Several biomarkers for response to ATM or ATR inhibitors have been proposed, though clinical data are limited. Alterations in the target kinases (ATM/ATR) or their protein complexes may confer sensitivity to ATM and/or ATR inhibitors (66, 68). DDR deficiencies may sensitize to ATM/ATR inhibitors due to increased reliance on DDR checkpoints (68). Alterations causing increased replication stress may enhance sensitivity to ATM/ATR inhibition, for example, TP53 mutations, CCNE1 (Cyclin E1) amplifications (69, 70), and mutations in oncogenic drivers such as RAS and MYC (71, 72). Alternative lengthening of telomeres (ALT), the maintenance of telomere length through an HRR-based mechanism as an alternative to telomerase, may be a biomarker of hypersensitivity to ATR inhibitors (73). Loss of ATRX, a chromatin remodeling protein, was associated with increased ALT in most cell lines (73), and may also predict response to ATR inhibition.

NHEJ is a second major pathway of DSB repair, along with HRR. Repair pathway choice between NHEJ and HRR is mediated by cell-cycle phase (HRR occurs during S phase, whereas NHEJ can proceed during all phases) and by active mediators of pathway choice such as TP53BP1, which promotes HRR and inhibits NHEJ (4). NHEJ is more error prone due to its end processing and re-ligation mechanism resulting in nucleotide loss versus the conservative recombination of HRR using a normal DNA template to exactly replace the damaged region (1).

Inhibitors of several NHEJ proteins have been developed, and DNA-PKcs inhibitors are the most clinically advanced (Table 3; reviewed in refs. 74, 75). DNA-PKcs is the catalytic subunit of DNA-PK, a PI3K-related kinase similar to ATM and ATR. Phosphorylation of substrates by DNA-PK induces recruitment of repair proteins to DSBs and activation of checkpoints (75). CC-115 is a DNA-PKcs/mTOR inhibitor that has entered clinical trials (76), and CC-122 is a DNA-PK inhibitor (termed a “pleiotropic pathway modifier”) in a phase I clinical trial (75). ZSTK474 is an ATP-competitive inhibitor of PI3K that also inhibits DNA-PK and has been tested in early phase clinical trials (75). NU7026 and NU7441 are selective ATP-competitive inhibitors of DNA-PK undergoing preclinical development (77, 78). DNA-PK inhibitors sensitize cancer cells to DSB-inducing chemotherapies or radiation in preclinical studies, so combination strategies may be considered; MSC2490484A is a DNA-PK inhibitor being combined with radiotherapy in a phase I trial (Supplementary Table S1).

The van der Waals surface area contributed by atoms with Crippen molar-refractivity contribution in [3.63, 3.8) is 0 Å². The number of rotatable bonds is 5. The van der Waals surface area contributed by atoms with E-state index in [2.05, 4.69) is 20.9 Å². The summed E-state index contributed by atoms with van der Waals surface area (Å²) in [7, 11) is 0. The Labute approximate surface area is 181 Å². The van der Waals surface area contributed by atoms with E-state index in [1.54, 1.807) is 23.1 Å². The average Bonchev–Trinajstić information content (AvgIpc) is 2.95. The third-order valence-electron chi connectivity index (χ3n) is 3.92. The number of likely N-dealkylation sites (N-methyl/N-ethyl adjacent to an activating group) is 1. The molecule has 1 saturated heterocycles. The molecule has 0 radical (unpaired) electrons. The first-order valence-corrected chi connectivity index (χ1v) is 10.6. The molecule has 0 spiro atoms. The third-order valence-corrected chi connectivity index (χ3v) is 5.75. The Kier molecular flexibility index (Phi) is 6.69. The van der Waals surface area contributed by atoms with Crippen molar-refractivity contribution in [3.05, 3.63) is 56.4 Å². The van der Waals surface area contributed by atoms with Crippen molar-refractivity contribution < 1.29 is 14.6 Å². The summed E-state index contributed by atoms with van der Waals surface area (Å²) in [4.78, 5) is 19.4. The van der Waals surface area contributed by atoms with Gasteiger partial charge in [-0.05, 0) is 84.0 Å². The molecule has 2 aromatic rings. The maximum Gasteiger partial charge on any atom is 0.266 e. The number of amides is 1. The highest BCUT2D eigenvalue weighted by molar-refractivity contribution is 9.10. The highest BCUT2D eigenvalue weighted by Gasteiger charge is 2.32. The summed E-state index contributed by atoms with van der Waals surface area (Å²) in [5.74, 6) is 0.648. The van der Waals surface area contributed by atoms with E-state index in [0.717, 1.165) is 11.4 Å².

Biomarkers of sensitivity to NHEJ inhibition have not yet been validated, although in vitro HRR-deficient cells exhibit enhanced sensitivity to DNA-PK inhibition, perhaps because they are more dependent on NHEJ for repair of DSBs (1). Synthetic lethality between DNA-PK loss and various DDR proteins has been observed in preclinical studies (1, 79).

Several classes of DNA repair targeted agents have emerged in preclinical and early clinical studies (Table 3) that are outside the scope of this review, including inhibitors of AP endonuclease 1 (APE-1), bifunctional polynucleotide phosphatase/kinase (PNKP), DNA polymerase beta, RAD51, RAD52, and DNA repair associated helicases such as BLM. The checkpoint kinases Chk1 and Chk2 are intimately linked to the DNA-damage cell-cycle checkpoint mediated by ATM and ATR, and Chk1/Chk2 inhibitors are advancing in clinical trials (reviewed in refs. 2, 3, 80).

Several other classes of agents are closely linked to DDR, and many show enhanced activity in cells with DDR deficiencies. CDK inhibitors block cyclin-dependent kinases critical to cell-cycle progression, thereby impacting DNA repair that occurs during, and depends upon, specific phases of the cell cycle. These include inhibitors of CDK4/6 (e.g., palbociclib, which was recently FDA approved in metastatic breast cancer), CDK1/2/5/9, and CDK12. CDK12 promotes transcription of large RNAs including many HRR genes; inhibition of CDK12 has also been shown to downregulate HRR through transcriptional regulation (81, 82).

The p53 protein is critical to the DNA damage response via numerous functions, including activation of DDR, G1–S arrest to allow DNA repair, and apoptotic cell death following irreparable DNA damage. Wee1 inhibitors enhance sensitivity to DNA-damaging agents, preferentially in p53-deficient cells that are more reliant on the G2 checkpoint (83).

Biomarkers for most of these agents have yet to be determined (Table 3).

DNA repair targeted agents are rapidly affecting cancer therapy. PARP inhibitors have become the paradigm of synthetic lethality and are expanding therapeutic options in many cancer types, but the >1,000-fold increase in sensitivity seen in cells deficient for BRCA1 or BRCA2 has not been matched by other DNA repair therapies. Nevertheless, genomic sequencing has revealed a previously underappreciated frequency of DNA repair aberrations across tumor types, suggesting that many patients with advanced malignancies may be candidates for DNA repair targeted therapeutics.